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Is it sinusitis?

Is it sinusitis?

Consistent congestion can mean serious sinus troubles: allergists urge those with sinus problems to recognize and seek treatment for the symptoms of sinusitis.

Have you ever had cold symptoms that lasted more than seven days? If so, chances are you may have had acute sinusitis, an inflammation of the nasal sinuses. The common cold is the most frequent cause of acute sinusitis, and as cold and flu season approaches, cases of the common cold will increase. Doctors agree many people fail to recognize and treat sinusitis, leading to missed school and work days every year. If left untreated, sinusitis can persist(sometimes for years) and lead to other complications.

Is it sinusitis?

Sinusitis is an acute or chronic inflammation of the nasal sinuses-the hollow cavities found within the cheek bones and near the eyes. The inflammation is usually triggered by inadequate draining due to allergies, infections or structural problems of the nose such as narrow drainage passages or a deviated septum. Sinuses help warm, moisten and filter the air in the nasal cavity and also add resonance to certain sounds. The three major signs indicating sinusitis are listed below. If you recognize a symptom in yourself or your child, see your GP for a proper examination and diagnosis.

  • Your cold has lasted more than seven days and is accompanied by cough, fever, headache, toothache, facial pain, green or grey nasal drainage, or post-nasal drip.

  • You have lost your sense of smell and taste and have bad breath accompanied by chronic congestion.

  • In children, increased irritability and vomiting occurs with gagging on mucus and/or a prolonged cough.

Many people think it is normal to always be a little congested, and this simply isn't true. Parents should know that although children are prone to common colds, consistent congestion with a cough that lasts for more than 7-10 days may reflect a sinus problem and warrants a visit to the doctor. Children develop sinusitis after about 10 percent of colds, and most children get about six colds each year.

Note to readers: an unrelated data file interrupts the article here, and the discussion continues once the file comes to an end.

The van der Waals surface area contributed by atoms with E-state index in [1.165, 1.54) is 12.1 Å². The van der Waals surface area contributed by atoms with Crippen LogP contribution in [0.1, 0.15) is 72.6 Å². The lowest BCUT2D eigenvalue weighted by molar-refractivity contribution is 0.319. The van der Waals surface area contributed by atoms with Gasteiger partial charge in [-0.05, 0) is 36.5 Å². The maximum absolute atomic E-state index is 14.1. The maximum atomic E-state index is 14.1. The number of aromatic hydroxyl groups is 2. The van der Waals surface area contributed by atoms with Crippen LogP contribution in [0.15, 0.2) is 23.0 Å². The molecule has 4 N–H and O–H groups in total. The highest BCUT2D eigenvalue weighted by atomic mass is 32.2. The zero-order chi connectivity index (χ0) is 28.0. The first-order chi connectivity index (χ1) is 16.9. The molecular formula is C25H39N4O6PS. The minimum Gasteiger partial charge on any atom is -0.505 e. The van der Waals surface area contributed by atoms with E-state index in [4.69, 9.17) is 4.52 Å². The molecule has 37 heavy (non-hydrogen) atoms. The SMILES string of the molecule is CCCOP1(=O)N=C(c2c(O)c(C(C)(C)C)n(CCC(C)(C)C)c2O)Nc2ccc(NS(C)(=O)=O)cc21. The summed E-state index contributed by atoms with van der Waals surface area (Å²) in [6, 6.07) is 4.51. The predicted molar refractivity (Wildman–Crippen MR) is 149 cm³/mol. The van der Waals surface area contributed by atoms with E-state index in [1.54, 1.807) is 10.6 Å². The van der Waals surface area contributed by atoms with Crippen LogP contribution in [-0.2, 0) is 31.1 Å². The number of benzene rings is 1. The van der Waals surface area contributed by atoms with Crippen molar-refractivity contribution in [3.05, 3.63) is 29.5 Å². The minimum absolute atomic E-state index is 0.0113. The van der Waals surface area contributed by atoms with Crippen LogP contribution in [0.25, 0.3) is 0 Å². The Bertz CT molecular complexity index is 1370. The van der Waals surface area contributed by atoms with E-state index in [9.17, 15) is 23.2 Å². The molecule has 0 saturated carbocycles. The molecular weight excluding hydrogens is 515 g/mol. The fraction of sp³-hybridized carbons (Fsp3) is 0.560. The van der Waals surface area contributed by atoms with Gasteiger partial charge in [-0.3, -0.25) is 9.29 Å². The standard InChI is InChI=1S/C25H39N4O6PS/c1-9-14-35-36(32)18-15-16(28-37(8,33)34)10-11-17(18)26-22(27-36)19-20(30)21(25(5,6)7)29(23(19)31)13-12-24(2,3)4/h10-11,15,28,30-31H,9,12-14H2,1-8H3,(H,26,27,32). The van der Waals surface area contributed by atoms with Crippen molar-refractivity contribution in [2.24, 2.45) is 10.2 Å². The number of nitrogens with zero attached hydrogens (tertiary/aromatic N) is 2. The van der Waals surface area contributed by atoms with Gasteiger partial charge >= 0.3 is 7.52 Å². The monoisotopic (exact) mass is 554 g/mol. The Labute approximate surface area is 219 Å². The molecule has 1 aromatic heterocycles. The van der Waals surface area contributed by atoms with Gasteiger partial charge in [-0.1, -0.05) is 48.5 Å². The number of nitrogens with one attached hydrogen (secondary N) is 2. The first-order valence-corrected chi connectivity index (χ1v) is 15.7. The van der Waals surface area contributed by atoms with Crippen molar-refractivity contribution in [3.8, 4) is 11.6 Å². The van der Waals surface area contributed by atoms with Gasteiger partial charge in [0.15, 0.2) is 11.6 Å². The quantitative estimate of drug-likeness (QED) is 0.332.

Sinusitis is treated with antibiotics. Decongestants, mucolytics and corticosteroid nasal sprays are often useful adjunctive therapy. Doctors also recommend several non-drug treatments such as breathing in hot, moist air, applying hot packs to the face and washing the nasal cavities with buffered salt water. Endoscopic surgery to correct structural problems of the nose may be needed in more serious cases of chronic sinusitis.

Sinusitis can have adverse affects. More than half of adults say they suffer from sinus problems and the biggest effect on quality of life reported is disrupted sleep. Sinusitis has also been linked to asthma, a chronic lung disease characterized by coughing, chest tightness, shortness of breath and wheezing.

Untreated sinus problems are not only a serious health concern, but also lead to unnecessary sleepless nights and unproductive work days. The symptoms associated with sinusitis may make working or going to school nearly unbearable. People with acute sinusitis miss an average of four days of work each year.

This website and article is not a substitute for independent professional advice. Nothing contained in this website is intended to be used as medical advice and it is not intended to be used to diagnose, treat, cure or prevent any disease, nor should it be used for therapeutic purposes or as a substitute for your own health professional's advice.  All Health and any associated parties do not accept any liability for any injury, loss or damage incurred by use of or reliance on the information.


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